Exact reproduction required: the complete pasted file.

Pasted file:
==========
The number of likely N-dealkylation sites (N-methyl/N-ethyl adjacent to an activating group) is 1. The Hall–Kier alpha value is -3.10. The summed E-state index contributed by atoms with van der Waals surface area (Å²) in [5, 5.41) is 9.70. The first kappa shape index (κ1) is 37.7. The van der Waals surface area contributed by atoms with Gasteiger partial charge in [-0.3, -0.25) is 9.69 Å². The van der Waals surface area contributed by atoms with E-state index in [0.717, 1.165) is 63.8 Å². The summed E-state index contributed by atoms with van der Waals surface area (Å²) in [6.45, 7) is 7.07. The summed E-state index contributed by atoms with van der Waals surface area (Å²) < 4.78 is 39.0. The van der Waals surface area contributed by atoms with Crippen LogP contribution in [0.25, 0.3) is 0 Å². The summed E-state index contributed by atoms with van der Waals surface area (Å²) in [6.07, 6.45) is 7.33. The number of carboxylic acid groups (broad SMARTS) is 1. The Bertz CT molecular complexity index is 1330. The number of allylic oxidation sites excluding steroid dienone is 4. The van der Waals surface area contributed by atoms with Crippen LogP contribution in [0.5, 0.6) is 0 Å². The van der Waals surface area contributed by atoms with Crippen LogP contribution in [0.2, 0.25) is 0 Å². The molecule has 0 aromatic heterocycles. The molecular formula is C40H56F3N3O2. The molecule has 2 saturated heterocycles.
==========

The number of likely N-dealkylation sites (N-methyl/N-ethyl adjacent to an activating group) is 1. The Hall–Kier alpha value is -3.10. The summed E-state index contributed by atoms with van der Waals surface area (Å²) in [5, 5.41) is 9.70. The first kappa shape index (κ1) is 37.7. The van der Waals surface area contributed by atoms with Gasteiger partial charge in [-0.3, -0.25) is 9.69 Å². The van der Waals surface area contributed by atoms with E-state index in [0.717, 1.165) is 63.8 Å². The summed E-state index contributed by atoms with van der Waals surface area (Å²) in [6.45, 7) is 7.07. The summed E-state index contributed by atoms with van der Waals surface area (Å²) < 4.78 is 39.0. The van der Waals surface area contributed by atoms with Crippen LogP contribution in [0.25, 0.3) is 0 Å². The summed E-state index contributed by atoms with van der Waals surface area (Å²) in [6.07, 6.45) is 7.33. The number of carboxylic acid groups (broad SMARTS) is 1. The Bertz CT molecular complexity index is 1330. The number of allylic oxidation sites excluding steroid dienone is 4. The van der Waals surface area contributed by atoms with Crippen LogP contribution in [0.5, 0.6) is 0 Å². The van der Waals surface area contributed by atoms with Crippen LogP contribution in [0.2, 0.25) is 0 Å². The molecule has 0 aromatic heterocycles. The molecular formula is C40H56F3N3O2. The molecule has 2 saturated heterocycles.